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Why Design an E-Learning Course and How To Do It

When designing an eLearning course, we first have to consider: Why do we want it? Creating a good online learning course, even if it is “rapid learning” or “fast learning”, can be longer and even somewhat more expensive than organizing it in person. Let’s see why we should design an eLearning course.

Why Design an eLearning Course?

Multiple Uses of an eLearning course

Ask yourself how many times you have to teach that course throughout the year. An online course is reusable (it is not “extended” when using it and you can create as many groups of students as you want for the same content, simultaneously or successively, as you see fit).

Accessible from any location

Are your students all in the same location? If the answer is no, face-to-face training will force you to transfer, either the students or the teachers, to teach the class. With online training, you can reach all students at the same time, wherever they are, through any device connected to the internet. In other words, if you have several geographically dispersed groups of students to train over the years in a theoretical subject, creating an online course will pay off.

Face-to-face practices

Does the training require the use of machinery or tools in a practical way? If the answer is yes, today’s face-to-face training continues to be more profitable. This does not imply that there are no ways to create an online course that allows students to carry out practices.

About fifteen years ago, simulators began (flight, driving dangerous machinery, etc.). Virtual reality now allows you to create completely immersive environments (as if you were there) in which to practice. What’s the catch? It is still very expensive and few can afford it.

How to design an eLearning course

The first temptation when transferring face-to-face content online is to “upload” it to the platform and that’s it. Training management systems such as Moodle allow you to view pdf and ppt files within the course and it is very simple.

But what is the problem?

  • The PowerPoints are usually made as support content for a face-to-face class.
  • Without the accompanying teacher’s speech, they are often indecipherable.
  • PDFs are usually extracted from manuals.
  • Not all the opportunities offered by having the content on-screen are taken advantage of.
  • The content’s organization, structure, and presentation are usually left to the developers.

Programmers tend to look for the easiest path in their field (course programming), prioritizing that everything technically works well. If, when clicking on all the buttons of the course, nothing “pops,” and the course returns to the platform, the technician will be satisfied. Seen this way, it seems correct, but:

  • What if this criterion involves limiting the user experience, trimming or removing content, or moving themes around because it’s easier to program?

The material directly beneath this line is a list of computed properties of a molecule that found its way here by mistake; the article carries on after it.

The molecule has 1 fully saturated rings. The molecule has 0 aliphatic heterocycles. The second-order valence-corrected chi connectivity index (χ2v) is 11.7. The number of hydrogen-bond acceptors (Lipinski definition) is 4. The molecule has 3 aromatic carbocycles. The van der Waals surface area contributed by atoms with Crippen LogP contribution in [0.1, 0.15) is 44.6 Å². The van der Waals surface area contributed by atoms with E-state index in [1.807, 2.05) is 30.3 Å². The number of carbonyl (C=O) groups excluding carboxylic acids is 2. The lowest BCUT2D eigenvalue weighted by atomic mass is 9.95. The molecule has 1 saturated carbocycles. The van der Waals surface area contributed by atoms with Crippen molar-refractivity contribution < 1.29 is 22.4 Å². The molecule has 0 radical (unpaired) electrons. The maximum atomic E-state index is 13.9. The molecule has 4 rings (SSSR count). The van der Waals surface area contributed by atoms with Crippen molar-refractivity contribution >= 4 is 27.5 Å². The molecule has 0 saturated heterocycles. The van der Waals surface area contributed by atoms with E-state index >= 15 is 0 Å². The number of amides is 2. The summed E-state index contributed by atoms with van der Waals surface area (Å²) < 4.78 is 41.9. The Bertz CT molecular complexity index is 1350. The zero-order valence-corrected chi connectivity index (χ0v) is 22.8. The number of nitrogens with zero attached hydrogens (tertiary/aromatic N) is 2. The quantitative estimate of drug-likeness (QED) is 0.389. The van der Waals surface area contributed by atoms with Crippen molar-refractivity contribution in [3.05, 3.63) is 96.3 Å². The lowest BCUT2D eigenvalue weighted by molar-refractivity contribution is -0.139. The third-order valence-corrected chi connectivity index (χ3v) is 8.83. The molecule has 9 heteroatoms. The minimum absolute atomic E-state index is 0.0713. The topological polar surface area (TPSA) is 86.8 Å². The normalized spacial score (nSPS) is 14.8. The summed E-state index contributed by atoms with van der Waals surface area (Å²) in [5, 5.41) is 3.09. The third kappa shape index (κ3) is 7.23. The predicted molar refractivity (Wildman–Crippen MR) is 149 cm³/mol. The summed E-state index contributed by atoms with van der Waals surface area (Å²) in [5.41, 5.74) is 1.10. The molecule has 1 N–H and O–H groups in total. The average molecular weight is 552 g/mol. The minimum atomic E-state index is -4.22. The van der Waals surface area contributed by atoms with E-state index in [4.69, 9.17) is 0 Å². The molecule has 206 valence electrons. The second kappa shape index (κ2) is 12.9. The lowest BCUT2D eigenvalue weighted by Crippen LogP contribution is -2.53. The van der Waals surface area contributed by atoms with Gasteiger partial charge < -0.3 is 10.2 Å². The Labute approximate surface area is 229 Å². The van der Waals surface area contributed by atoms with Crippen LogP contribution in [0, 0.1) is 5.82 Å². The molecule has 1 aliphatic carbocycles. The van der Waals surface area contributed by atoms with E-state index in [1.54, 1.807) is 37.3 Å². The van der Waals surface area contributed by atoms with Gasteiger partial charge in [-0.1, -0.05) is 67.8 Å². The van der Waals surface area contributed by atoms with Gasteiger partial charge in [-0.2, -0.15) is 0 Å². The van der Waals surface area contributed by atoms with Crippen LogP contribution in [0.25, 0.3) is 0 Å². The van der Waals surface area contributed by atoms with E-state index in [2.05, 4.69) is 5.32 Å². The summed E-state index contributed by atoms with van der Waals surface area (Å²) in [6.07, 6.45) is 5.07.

• Would it make sense from the learner’s point of view?

It is as if you let the printer who wrote the books because he is the one who knows how the pages fit together when they are sewn and glued. So what is the remedy for this? It is the instructional script.

The Instructional Script

It is not wise to create a course without an instructional script. You’d better make it based on cutting and pasting text from a manual. Adding some animation and editing videos of face-to-face teachers is the best way to give arguments to those who have not just seen “that” of designing an eLearning course.

It is equivalent to telling a film director that the scenes are recorded first and then edited, but without a movie script, without plot or characters or plot, just as it comes out on the fly. As an experiment, it may be curious, but if what we expect is a job well done, it is not the way to go.

The Instructional script is the “map” of the course, where the following are defined:

  • The “rules of the game” in general: how the course is going to work, what methodology it applies, what its structure is, what navigation levels it has, and what kind of didactic elements it is composed of.
  • What happens on each particular screen? What content elements appear (text, video, infographics)?
  • How are these elements presented on the screen: statically, animatedly, sequentially?
  • When the student interacts with them: when clicking
  • This information is essential for layout designers, designers, and programmers because it allows them to know the course in its entirety, what resources they will need to develop it, and how to distribute the work to obtain functional deliverables.


As you have seen, there are essential issues that you must take into account when deciding how to design an eLearning course or carry out your training. Now get started with your eLearning course.

Written By

She is a devoted blogger who likes to write about technology, social media and blogging. She leads a simple life and would like to help people through her writing skills.

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